Simon Willison’s Weblog


Friday, 8th March 2024

American Community Survey Data via FTP. I got talking to some people from the US Census at NICAR today and asked them if there was a way to download their data in bulk (in addition to their various APIs)... and there was!

I had heard of the American Community Survey but I hadn’t realized that it’s gathered on a yearly basis, as a 5% sample compared to the full every-ten-years census. It’s only been running for ten years, and there’s around a year long lead time on the survey becoming available.

# 12:25 am / census, data-journalism, nicar

Inflection-2.5: meet the world’s best personal AI (via) I’ve not been paying much attention to Inflection’s Pi since it released last year, but yesterday they released a new version that they claim is competitive with GPT-4.

“Inflection-2.5 approaches GPT-4’s performance, but used only 40% of the amount of compute for training.”

(I wasn’t aware that the compute used to train GPT-4 was public knowledge.)

If this holds true, that means that the GPT-4 barrier has been well and truly smashed: we now have Claude 3 Opus, Gemini 1.5, Mistral Large and Inflection-2.5 in the same class as GPT-4, up from zero contenders just a month ago.

# 12:51 am / ai, generative-ai, gpt4, llms

Eloquent JavaScript, 4th edition (2024) (via) Marijn Haverbeke is the creator of both the CodeMirror JavaScript code editor library (used by Datasette and many other projects) and the ProseMirror rich-text editor. Eloquent JavaScript is his Creative Commons licensed book on JavaScript, first released in 2007 and now in its 4th edition.

I’ve only dipped into it myself but it has an excellent reputation.

# 4:07 am / javascript

Become a Wikipedian in 30 minutes (via) A characteristically informative and thoughtful guide to getting started with Wikipedia editing by Molly White—video accompanied by a full transcript.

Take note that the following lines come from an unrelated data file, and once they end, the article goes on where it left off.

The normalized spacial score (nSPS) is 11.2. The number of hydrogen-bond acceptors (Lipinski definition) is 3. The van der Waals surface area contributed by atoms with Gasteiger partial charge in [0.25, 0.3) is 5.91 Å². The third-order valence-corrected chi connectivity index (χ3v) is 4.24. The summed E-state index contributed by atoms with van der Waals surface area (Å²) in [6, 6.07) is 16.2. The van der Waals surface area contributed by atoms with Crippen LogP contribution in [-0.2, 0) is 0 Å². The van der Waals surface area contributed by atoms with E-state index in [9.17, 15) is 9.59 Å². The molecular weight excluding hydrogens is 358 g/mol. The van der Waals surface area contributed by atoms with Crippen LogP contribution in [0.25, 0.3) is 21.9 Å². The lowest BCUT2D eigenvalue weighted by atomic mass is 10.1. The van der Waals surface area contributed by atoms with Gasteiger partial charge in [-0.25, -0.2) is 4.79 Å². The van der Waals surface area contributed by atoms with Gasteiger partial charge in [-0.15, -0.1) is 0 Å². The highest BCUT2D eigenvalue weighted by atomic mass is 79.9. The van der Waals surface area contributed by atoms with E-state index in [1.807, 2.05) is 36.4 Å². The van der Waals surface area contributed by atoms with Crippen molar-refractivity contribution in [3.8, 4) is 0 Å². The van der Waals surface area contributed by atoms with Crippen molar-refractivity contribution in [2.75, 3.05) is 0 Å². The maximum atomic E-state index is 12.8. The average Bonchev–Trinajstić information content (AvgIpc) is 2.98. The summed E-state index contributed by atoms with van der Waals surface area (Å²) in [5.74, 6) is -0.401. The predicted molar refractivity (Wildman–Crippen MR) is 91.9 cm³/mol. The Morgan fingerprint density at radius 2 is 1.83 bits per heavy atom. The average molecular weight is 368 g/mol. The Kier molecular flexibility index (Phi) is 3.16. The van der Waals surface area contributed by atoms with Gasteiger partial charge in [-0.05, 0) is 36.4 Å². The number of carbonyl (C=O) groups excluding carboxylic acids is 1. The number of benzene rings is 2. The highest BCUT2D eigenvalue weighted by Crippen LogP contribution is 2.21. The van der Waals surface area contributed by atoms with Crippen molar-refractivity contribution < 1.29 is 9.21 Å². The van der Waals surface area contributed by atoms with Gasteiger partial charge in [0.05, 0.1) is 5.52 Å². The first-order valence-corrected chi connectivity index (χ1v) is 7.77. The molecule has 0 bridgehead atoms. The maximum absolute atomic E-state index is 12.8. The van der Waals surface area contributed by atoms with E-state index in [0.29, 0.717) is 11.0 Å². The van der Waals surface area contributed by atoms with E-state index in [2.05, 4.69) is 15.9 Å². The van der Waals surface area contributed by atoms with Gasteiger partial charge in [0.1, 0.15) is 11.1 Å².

I found the explanation of Reliable Sources particularly helpful, including why Wikipedia prefers secondary to primary sources.

“The way we determine reliability is typically based on the reputation for editorial oversight, and for factchecking and corrections. For example, if you have a reference book that is published by a reputable publisher that has an editorial board and that has edited the book for accuracy, if you know of a newspaper that has, again, an editorial team that is reviewing articles and issuing corrections if there are any errors, those are probably reliable sources.”

# 9:47 am / wikipedia, molly-white

You can now train a 70b language model at home (via) Jeremy Howard and team: “Today, we’re releasing Answer.AI’s first project: a fully open source system that, for the first time, can efficiently train a 70b large language model on a regular desktop computer with two or more standard gaming GPUs (RTX 3090 or 4090).”

This is about fine-tuning an existing model, not necessarily training one from scratch.

There are two tricks at play here. The first is QLoRA, which can be used to train quantized models despite the reduced precision usually preventing gradient descent from working correctly.

QLoRA can bring the memory requirements for a 70b model down to 35GB, but gaming GPUs aren’t quite that big. The second trick is Meta’s Fully Sharded Data Parallel or FSDP library, which can shard a model across GPUs. Two consumer 24GB GPUs can then handle the 70b training run.

# 10:47 am / ai, generative-ai, llms, jeremy-howard

The GPT-4 barrier has finally been broken

Four weeks ago, GPT-4 remained the undisputed champion: consistently at the top of every key benchmark, but more importantly the clear winner in terms of “vibes”. Almost everyone investing serious time exploring LLMs agreed that it was the most capable default model for the majority of tasks—and had been for more than a year.

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